• At the first level, active citizens - who elect voters at the second level - must have been born or become French, be at least 25 years old, have lived in the town or canton for a period of time determined by law and pay a direct contribution equal to the value of three days' work. Active citizens of the first degree represented 60 to 70% of men over the age of 25.[10]
  • At the second level, around 50,000 voters were chosen from among the wealthiest "active" citizens, who also had to own or rent property with an income ranging from one hundred to four hundred days' work, depending on the category. They elected the deputies as well as the general councillors, district councillors and judges.[11] Deputies may be chosen, without exception, from among all working citizens.[12][13][14]

Women^ and servants[15] could not vote or stand as candidates, nor could citizens in a state of indictment, bankruptcy or insolvency.[16] In these circumstances, the exercise of suffrage, whatever the system, "censal or universal", was a matter for the minorities whose candidates competed for votes.[17][8]



Michel Vovelle noted that it is difficult to estimate French participation in politics during the Revolution because electoral systems differed, suffrage education was difficult and sources of information were inadequate.[18] Nonetheless, most historians agree today that the number of voters excluded by the census remained fairly low; it seems that in rural areas most citizens were active citizens, unlike in the cities where no more than a third of men could vote.[19] The number of citizens commonly accepted as being able to go to the polls is estimated at nearly 4.3 million, compared with 3 million who cannot. However, Jacques Godechot warns that these figures have never been seriously evaluated.[20]



Around 4.3 million men voted in the election.[21] There were no formal political parties, although informal groups such as the Feuillants, Jacobins and the Réunion club emerged.[22] While later sources make claims about membership figures for groups and assign alternative names to them, including Girondistes, Lamethistes or Constitutionnels, the sources do not list the membership of the groups.[22]

Out of the seven roll call votes held during the Assembly's term, 278 of the 767 members cast 'no' votes to all, while 242 voted 'yes' to all.[22]



The newly-elected Assembly convened for the first time on 1 October.[23]


  1. ^ Jeremy D. Popkin (2016). A Short History of the French Revolution. Routledge. p. 50.
  2. ^ Castelot, André; Gosselin, Louis Léon Théodore (January 1, 1968). "L'Agonie de la Royauté" [The Agony of Royalty]. Les grandes heures de la Révolution française [The great hours of the French Revolution] (Book) (in French). Paris, France: Éditions Perrin. pp. 324–327. ISBN 2-262-00442-0.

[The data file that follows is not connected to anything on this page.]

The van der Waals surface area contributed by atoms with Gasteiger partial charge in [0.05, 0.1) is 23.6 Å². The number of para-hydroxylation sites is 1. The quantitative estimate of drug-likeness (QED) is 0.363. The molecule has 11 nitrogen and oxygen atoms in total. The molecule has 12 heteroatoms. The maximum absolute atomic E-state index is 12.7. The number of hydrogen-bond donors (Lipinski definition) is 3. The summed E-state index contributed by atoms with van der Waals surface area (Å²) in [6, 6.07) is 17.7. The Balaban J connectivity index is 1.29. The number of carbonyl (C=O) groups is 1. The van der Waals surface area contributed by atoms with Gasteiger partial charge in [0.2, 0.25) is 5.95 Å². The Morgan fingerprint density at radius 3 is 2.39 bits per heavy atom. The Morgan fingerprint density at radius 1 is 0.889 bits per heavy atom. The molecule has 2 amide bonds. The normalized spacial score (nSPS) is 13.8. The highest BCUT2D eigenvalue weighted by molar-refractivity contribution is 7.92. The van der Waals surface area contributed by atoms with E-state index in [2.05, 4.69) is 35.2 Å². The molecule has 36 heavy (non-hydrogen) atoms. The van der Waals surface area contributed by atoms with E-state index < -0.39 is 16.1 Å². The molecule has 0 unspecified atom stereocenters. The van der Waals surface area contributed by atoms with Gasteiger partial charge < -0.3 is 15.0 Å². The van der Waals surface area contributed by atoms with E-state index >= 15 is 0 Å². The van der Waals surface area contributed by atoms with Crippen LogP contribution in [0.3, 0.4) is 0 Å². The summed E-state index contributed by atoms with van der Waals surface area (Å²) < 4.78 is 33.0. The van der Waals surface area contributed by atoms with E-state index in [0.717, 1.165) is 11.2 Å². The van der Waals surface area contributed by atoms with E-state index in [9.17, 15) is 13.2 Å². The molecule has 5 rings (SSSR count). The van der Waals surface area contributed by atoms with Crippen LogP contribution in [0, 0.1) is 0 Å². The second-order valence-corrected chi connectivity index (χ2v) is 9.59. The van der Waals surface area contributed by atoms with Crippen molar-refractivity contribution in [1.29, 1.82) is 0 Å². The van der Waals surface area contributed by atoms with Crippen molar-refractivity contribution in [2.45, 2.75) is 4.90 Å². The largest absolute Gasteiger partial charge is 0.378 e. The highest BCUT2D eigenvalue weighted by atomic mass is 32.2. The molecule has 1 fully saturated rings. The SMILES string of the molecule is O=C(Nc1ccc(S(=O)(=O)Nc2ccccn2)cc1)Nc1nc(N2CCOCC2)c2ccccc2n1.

3. ^ Rudé, George (1986). "La foule révolutionnaire, l'imaginaire du complot et la violence fondatrice: aux origines de la nation française" [The Crowd in the French Revolution]. Conserveries Mémorielles. Revue Transdisciplinaire (in French) (#8). Greenwood Press: 99.
  4. ^ Louis Accepts the Constitution (14–25 September 1791), 1791-09-14, retrieved 2024-01-17
  5. ^ Albert Soboul (1962). Histoire de la révolution française, tome I. p. 266.
  6. ^ Furet, François; Richet, Denis (1973). La Révolution française. Fayard. p. 145.
  7. ^ Essai de monarchie constitutionnelle (1789–1791) National Assembly
  8. ^ a b c Furet, François; Ozouf, Mona. Dictionnaire critique de la Révolution française. pp. 126–135.
  9. ^ Élisabeth Badinter et Robert Badinter, Condorcet (1743–1794) - Un intellectuel en politique, Fayard 1988, p. 349-359.
  10. ^ a b Jacques Godechot, La révolution française, Perrin, 1988, p. 95.
  11. ^ Martin, Jean-Clément (2015-01-02). "Définir l'ennemi en révolution. France 1789-1799". Inflexions (28): 67–73. doi:10.3917/infle.028.0067. ISSN 1772-3760.
  12. ^ Ludwikowski, Rett R. (2012). The French declaration of the rights of man and citizen and the American constitutional development. Vol. 2. Kraków : Wydawnictwo Uniwersytetu Jagiellońskiego. ISBN 978-83-233-3142-1.
  13. ^ Identified, None (1791). "Active Citizen/Passive Citizen". Bibliothèque Nationale de France (in French). Retrieved 2024-01-18.
  14. ^ Martí Sánchez, Sylvia (2005-06-30). "DUVERGER, Maurice (2004). Les Constitutions de la France. Editorial PUF, XIV ed". Asamblea. Revista parlamentaria de la Asamblea de Madrid (12): 455–457. doi:10.59991/rvam/2005/n.12/636. ISSN 2951-665X.
  15. ^ Gresle, François; Furet, François; Ozouf, Mona; Gresle, Francois; Furet, Francois (July 1989). "Dictionnaire critique de la Révolution française". Revue Française de Sociologie. 30 (3/4): 644. doi:10.2307/3321606. ISSN 0035-2969. JSTOR 3321606.
  16. ^ Peláez, Manuel J (2009). "Godechot, Jacques - Faupin, Hervé, Les Constitutions de la France dépuis 1789". Revista de estudios histórico-jurídicos (31). doi:10.4067/s0716-54552009000100031. ISSN 0716-5455.
  17. ^ Blanning, T. C. W. (1998). The French Revolution: class war or culture clash?. Internet Archive. New York, N.Y. : St. Martin's Press. ISBN 978-0-312-17521-4.
  18. ^ Michel Vovelle, La Révolution française, Édition Armand Collin 1992, p.87
  19. ^ Riley, Philip F. (January 1974). "A New History of France - * Michel Vovelle: La Chute de la Monarchie: 1787–1792, Nouvelle Histoire de la France contemporaine, vol. 1. (Paris: Editions du Seuil, 1972. Pp. 287. Paper, 7.50F.)". The Review of Politics. 36 (1): 211–213. doi:10.1017/s003467050002235x. ISSN 0034-6705. S2CID 143828605.
  20. ^ Gershoy, Leo (June 1964). "Les Révolutions (1770-1799). Jacques Godechot". The Journal of Modern History. 36 (2): 200–201. doi:10.1086/239371. ISSN 0022-2801.
  21. ^ Jacques Godechot (1965). Les Révolutions (1770-1799). PUF. pp. 306–309.
  22. ^ a b c C. J. Mitchell (1984) Political Divisions within the Legislative Assembly of 1791 French Historical Studies, Vol. 13, No. 3, pp356–389 JSTOR 286298
  23. ^ William Doyle (2018) The Oxford History of the French Revolution Oxford University Press, p174